Rommel Banlaoi, chairman of the Philippine Institute for Peace, Violence and Terrorism Research (PIPVTR), said the planned signing of the pact is an “indication that the US wants to assist the Philippines in building its capability to defend its maritime claims.”
China sees the shoal as part of its larger claim to all territory within the South China Sea. Mischief Reef, occupied by China in 1995, is only 25 miles east of the shoal.
The shoal has been in China’s sights for a while, said Toshi Yoshihara of the US Naval War College. Now China’s “impressive Coast Guard buildup is tilting the maritime balance quite dramatically in its favor.”
The Chinese are not looking for a quick decisive blow at sea, Yoshihara said. “They are looking to induce operational fatigue on the part of their opponents in order to loosen their grips on the various islands ... [and] the Philippines will have a hard time keeping up.
“This is a contest of endurance,” he said. “It’s a marathon, not a sprint.”
Banlaoi, who heads PIPVTR’s Center for Intelligence and National Security Studies, agreed. While the Philippines continues to advocate for the rule of law to prevail in the South China Sea by submitting its maritime claims to international arbitration, “realities on the ground give the Philippines operational difficulties,” he said.
“Recent developments in the Ayungin Shoal are creating operational and financial pressures for the Philippines to maintain and sustain our presence there,” he said. “China is pushing the Philippines to its operational limits, allowing China to take advantage of the new situation it is creating.”
A new staff report issued by the US-China Economic and Security Review Commission suggests China’s confidence at projecting naval combat capability beyond its near seas is growing.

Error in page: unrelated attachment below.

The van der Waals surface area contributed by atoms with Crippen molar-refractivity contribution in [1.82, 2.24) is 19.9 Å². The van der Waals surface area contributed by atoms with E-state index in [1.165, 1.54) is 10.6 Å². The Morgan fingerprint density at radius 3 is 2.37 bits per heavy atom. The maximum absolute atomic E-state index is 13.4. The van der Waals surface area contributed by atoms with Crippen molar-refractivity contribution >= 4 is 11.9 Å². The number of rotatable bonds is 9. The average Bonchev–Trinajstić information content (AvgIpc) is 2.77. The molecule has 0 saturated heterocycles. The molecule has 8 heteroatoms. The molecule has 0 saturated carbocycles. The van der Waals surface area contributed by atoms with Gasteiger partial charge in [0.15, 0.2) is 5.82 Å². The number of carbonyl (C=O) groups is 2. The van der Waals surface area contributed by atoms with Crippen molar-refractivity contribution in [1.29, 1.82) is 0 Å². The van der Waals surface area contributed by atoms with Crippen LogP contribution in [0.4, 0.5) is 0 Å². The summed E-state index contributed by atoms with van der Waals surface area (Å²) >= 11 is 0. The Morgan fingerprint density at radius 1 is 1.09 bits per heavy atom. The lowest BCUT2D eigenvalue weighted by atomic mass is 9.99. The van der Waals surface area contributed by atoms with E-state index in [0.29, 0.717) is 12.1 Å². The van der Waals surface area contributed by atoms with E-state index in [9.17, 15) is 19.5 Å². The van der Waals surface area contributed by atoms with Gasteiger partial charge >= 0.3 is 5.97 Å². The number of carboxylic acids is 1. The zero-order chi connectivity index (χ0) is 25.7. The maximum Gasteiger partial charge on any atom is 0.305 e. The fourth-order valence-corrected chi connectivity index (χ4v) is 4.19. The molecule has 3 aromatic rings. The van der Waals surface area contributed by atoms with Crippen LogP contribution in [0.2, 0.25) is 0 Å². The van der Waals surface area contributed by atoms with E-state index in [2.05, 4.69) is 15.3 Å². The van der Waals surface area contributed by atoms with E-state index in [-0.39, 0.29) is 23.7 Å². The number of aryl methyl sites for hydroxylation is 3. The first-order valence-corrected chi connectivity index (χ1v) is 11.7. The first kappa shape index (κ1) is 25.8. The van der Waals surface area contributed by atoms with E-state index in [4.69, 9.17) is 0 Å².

The report, “China’s Navy Extends its Combat Reach to the Indian Ocean,” issued March 14, indicates China’s naval and maritime tactical reach throughout the South China Sea appears complete.
The report states that in January and February, a Chinese surface action group carried out a sophisticated training exercise over 23 days spanning the South China Sea, eastern Indian Ocean and Philippine Sea.
The People’s Liberation Army Navy (PLAN) demonstrated “proficiencies” for anti-submarine warfare, air defense, electronic warfare, expeditionary logistics and amphibious warfare.
China is developing operational concepts and proficiencies for more traditional expeditionary missions for its amphibious forces, such as raids, direct-action operations, and airfield and port seizures.
For the first time, according to the report, the PLAN transited the straits of Sundra, Lombok and Makassar. “These transits appear to be part of a concerted effort by the navy since 2013 to demonstrate its ability to ‘break through’ the First Island Chain to operate in China’s distant seas.”
The report states that China believes the US would use the First Island Chain to “encircle” or “contain” China and prevent the PLAN from operating beyond its immediate periphery.
Ironically, the report suggests the US explore the deployment of land-based anti-ship cruise missiles to “land choke points in Asia,” which is a strategy that might confirm China’s fears of encirclement.
“The strategy would require regional countries — such as Malaysia, Indonesia, Japan, Taiwan, the Philippines or South Korea — to acquire systems that could partner with US C4ISR or permit the use of US [anti-ship cruise missiles] on their territory.”
This would allow the US to challenge “China’s maritime freedom of movement in critical sea lanes in the Indian Ocean and South China Sea.” ■